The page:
Dream tea is taking hold, off to bed I go. Tomorrow marks week two with my friend Leonard and I am excited to see him again. I miss the little chicken (as Jill calls him). Leo, the little Polish Elf (as the older woman at the swings called him on Thursday). He does kind of look like a Polish elf; in a good way though. Every day after lunch, I pick him up and ask Leo, where do you want to go today? and I try to think of the most amazing things I would want to see if I were nine months old. And away we go! Tomorrow I am going to take him to the Farmer's market in Little Italy, I think.

Oh Leo. As for Aunty Daryl, Jill, and Rags, it was so nice to talk to you today (major understatement).As for the rest of you, bon nuit. I am going to go warm my feet up on Mitch's unsuspecting legs and try to sleep.


Ronny Rouge.

I just spoke with J Bones on the telephone. Hallelujah.

Enough said.

Jillian to a tee; Winnipeg, Manitoba, 2010.

I go out walking.

The first thing Mitch played this morning (nine o'clock, Sunday) was Ella Fitzgerald's "Black Coffee". It made me think of Lisa, super sass. We ate croissants with one egg basted soft each, a little cheese and some tea. Then he put on a record by Kurt Vile, who we listen to a lot around here. We each went our separate ways, him downtown and me to JJ's just down the street.

Strange day in la belle province. There is something between the size of a rat and a raccoon running laps along the joists above the ceiling. Montreal's grey skies look heavy with unshed rain and yet the pavement is dry. I went out walking today, dressed in my running gear (which I was later mocked for while dropping off a package with MJ before she rides the train back to Peterborough). With that, I lost all enthusiasm for running and then I just felt silly on the walk back home.

I changed again and went out to meet my darling. We walked down to St. Viateur (where all the hip people drink coffee) and then parted ways in our respective leather jackets with the fur. His is black, mine is brown. My leather and I turned south onto St. Laurent and hit all the vintage stores along the way; including this funny little Pop Up vintage shop (as they are known by here) filled with those kind of girls that made me long for Jillian. We would have blazed through there, scoped out the place and been gone before judgement settled on our backs like dust. PEACE. Instead, I scoped it out alone and left (empty handed) surprised by what and whom I found.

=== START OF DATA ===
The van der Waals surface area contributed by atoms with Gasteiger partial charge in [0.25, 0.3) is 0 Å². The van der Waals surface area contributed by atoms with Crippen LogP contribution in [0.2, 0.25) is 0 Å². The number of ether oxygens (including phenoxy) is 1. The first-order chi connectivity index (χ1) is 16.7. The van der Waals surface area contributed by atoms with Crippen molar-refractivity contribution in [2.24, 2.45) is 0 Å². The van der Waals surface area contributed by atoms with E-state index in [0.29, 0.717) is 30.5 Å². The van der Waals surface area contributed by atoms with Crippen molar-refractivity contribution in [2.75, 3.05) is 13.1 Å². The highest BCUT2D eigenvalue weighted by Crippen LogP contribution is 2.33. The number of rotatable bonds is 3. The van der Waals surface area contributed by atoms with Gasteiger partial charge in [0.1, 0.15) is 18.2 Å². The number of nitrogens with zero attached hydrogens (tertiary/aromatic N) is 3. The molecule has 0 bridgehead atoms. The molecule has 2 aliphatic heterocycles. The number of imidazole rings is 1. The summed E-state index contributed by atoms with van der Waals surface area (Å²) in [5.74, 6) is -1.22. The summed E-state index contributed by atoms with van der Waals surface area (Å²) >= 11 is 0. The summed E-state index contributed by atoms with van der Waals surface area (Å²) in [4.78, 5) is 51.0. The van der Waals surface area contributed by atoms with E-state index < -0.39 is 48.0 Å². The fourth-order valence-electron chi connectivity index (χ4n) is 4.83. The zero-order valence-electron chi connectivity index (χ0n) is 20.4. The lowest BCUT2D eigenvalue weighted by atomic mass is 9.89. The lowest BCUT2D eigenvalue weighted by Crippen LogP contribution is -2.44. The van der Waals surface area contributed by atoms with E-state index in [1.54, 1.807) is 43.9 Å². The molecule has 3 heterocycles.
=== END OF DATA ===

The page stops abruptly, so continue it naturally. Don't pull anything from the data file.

Upon entering, a terrifying long haired fellow in heels threw his paws on the fur of my collar and shrieked "is that attached to your jacket?" into my face. It was so jarring and unwanted. "Yes, it is" nowgetyourfuckinghandsoffmethankyouverymuch. The social network that I have been exposed to here is very strange in comparison to the community I ran with in Winnipegtown. It is very superficial and in your face. No thanks. I would rather stay at home and read. Clearly, the scene I have seen thus far is not for me. I did meet some very nice girls in a band called Irene & Walter (I think) yesterday. They were playing a show in the middle of the street (ten steps from where my frind Leo lives) and let me take their band photo, which felt nice. And then I met this kind woman named Illeanna (I think) who introduced me to this place in Montreal called Articule, and invited me to come to their General Assembly next week. Articule is a artist-run centre and gallery space for emerging contemporary artists. Volunteering would be a great way to start easing into the Montreal art community. Besides, bartending art openings is my jam!

Now I am home once again, drinking peppermint tea and wearing something different altogether.

This is dumb.

Also, I saw this in the dictionary today and felt sad afterwards: Noun (faux-naïf)-- a person who pretends to be ingenuous: the old device of a faux naif observing his own country as a foreigner. I am observing my country as a foreigner daily.

When will this change?

Disenchanted in the big city, Margot

Wednesday, September 22, 2010

My friend Leonard.

I have always been a big fan of babies in stripes. This is my new boss, Leo. It has only been three days together, but I think we are starting to get along real well. Who knows what he is thinking about this crazy person who has just bounded into his life with her own set of stripes, he can't talk yet. Well actually, this morning he shrieked something that sounded a lot like "MAMA MIA!" at top volume. I was pretty excited about it. More to come, we had our first little photo shoot today at my house in the time period in between Royal Shit No. 1 and Royal Shit no. 2. He liked my bed a lot. I don't blame him, it is the softest place I know.

Monday, September 20, 2010

Cal the Stal.

Happy Birthday dad! I love you, all the way from over here.

My dad; Rosenort, Manitoba, 2008.

Thursday, September 16, 2010

Our Corner Cupboard.

I have settled into a little for-now routine, guilt free! Mitch goes off to work, brave face and I get up and either force myself into my Lou Lem's and running shoes, or the preferred garment of choice, my kimono. Then it is cleaning time, swish swish swish, with thirteen projects at once in a great flurry of flapping and wiping and sweeping. Mitch laughed at this cleaning style when he learned it, the ongoing and open ended activity. I prefer it. I thrive in it. I could also never make cash as a cleaning lady because my clients would be frightened.